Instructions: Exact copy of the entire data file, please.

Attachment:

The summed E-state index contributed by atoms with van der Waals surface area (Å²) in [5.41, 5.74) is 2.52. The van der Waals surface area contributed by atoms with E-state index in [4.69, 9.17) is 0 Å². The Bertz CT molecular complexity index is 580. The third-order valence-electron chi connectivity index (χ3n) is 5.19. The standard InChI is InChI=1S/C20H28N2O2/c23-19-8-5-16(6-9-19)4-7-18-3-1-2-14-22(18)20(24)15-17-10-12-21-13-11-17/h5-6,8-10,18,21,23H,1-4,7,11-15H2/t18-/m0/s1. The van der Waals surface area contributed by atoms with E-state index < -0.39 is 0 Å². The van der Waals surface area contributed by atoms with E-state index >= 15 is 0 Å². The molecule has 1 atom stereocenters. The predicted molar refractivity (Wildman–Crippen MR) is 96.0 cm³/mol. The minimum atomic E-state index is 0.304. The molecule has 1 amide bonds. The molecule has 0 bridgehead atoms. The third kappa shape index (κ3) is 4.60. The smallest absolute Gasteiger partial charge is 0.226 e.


The summed E-state index contributed by atoms with van der Waals surface area (Å²) in [5.41, 5.74) is 2.52. The van der Waals surface area contributed by atoms with E-state index in [4.69, 9.17) is 0 Å². The Bertz CT molecular complexity index is 580. The third-order valence-electron chi connectivity index (χ3n) is 5.19. The standard InChI is InChI=1S/C20H28N2O2/c23-19-8-5-16(6-9-19)4-7-18-3-1-2-14-22(18)20(24)15-17-10-12-21-13-11-17/h5-6,8-10,18,21,23H,1-4,7,11-15H2/t18-/m0/s1. The van der Waals surface area contributed by atoms with E-state index < -0.39 is 0 Å². The van der Waals surface area contributed by atoms with E-state index >= 15 is 0 Å². The molecule has 1 atom stereocenters. The predicted molar refractivity (Wildman–Crippen MR) is 96.0 cm³/mol. The minimum atomic E-state index is 0.304. The molecule has 1 amide bonds. The molecule has 0 bridgehead atoms. The third kappa shape index (κ3) is 4.60. The smallest absolute Gasteiger partial charge is 0.226 e.